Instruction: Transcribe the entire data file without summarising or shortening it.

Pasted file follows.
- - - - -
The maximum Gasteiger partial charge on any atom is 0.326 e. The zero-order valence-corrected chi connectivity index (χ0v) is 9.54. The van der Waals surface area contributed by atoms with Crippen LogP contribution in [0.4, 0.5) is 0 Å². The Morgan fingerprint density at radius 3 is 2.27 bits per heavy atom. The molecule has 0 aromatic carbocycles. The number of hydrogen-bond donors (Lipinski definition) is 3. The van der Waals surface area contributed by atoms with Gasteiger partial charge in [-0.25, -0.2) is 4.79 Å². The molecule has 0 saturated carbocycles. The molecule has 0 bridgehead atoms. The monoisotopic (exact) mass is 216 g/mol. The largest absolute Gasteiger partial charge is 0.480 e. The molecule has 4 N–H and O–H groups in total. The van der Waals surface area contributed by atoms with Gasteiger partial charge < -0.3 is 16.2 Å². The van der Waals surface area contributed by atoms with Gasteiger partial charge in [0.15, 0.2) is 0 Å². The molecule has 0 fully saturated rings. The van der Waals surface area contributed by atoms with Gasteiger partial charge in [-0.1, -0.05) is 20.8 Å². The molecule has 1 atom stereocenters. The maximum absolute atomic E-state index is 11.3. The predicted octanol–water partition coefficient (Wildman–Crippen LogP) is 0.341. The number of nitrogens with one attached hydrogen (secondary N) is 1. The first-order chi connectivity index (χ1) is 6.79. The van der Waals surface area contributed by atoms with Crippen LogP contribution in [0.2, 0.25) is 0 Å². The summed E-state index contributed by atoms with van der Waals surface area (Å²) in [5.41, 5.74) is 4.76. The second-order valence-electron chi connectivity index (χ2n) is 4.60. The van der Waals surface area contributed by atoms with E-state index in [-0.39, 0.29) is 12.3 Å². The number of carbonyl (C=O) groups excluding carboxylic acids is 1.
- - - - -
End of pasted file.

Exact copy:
The maximum Gasteiger partial charge on any atom is 0.326 e. The zero-order valence-corrected chi connectivity index (χ0v) is 9.54. The van der Waals surface area contributed by atoms with Crippen LogP contribution in [0.4, 0.5) is 0 Å². The Morgan fingerprint density at radius 3 is 2.27 bits per heavy atom. The molecule has 0 aromatic carbocycles. The number of hydrogen-bond donors (Lipinski definition) is 3. The van der Waals surface area contributed by atoms with Gasteiger partial charge in [-0.25, -0.2) is 4.79 Å². The molecule has 0 saturated carbocycles. The molecule has 0 bridgehead atoms. The monoisotopic (exact) mass is 216 g/mol. The largest absolute Gasteiger partial charge is 0.480 e. The molecule has 4 N–H and O–H groups in total. The van der Waals surface area contributed by atoms with Gasteiger partial charge < -0.3 is 16.2 Å². The van der Waals surface area contributed by atoms with Gasteiger partial charge in [0.15, 0.2) is 0 Å². The molecule has 0 fully saturated rings. The van der Waals surface area contributed by atoms with Gasteiger partial charge in [-0.1, -0.05) is 20.8 Å². The molecule has 1 atom stereocenters. The maximum absolute atomic E-state index is 11.3. The predicted octanol–water partition coefficient (Wildman–Crippen LogP) is 0.341. The number of nitrogens with one attached hydrogen (secondary N) is 1. The first-order chi connectivity index (χ1) is 6.79. The van der Waals surface area contributed by atoms with Crippen LogP contribution in [0.2, 0.25) is 0 Å². The summed E-state index contributed by atoms with van der Waals surface area (Å²) in [5.41, 5.74) is 4.76. The second-order valence-electron chi connectivity index (χ2n) is 4.60. The van der Waals surface area contributed by atoms with E-state index in [-0.39, 0.29) is 12.3 Å². The number of carbonyl (C=O) groups excluding carboxylic acids is 1.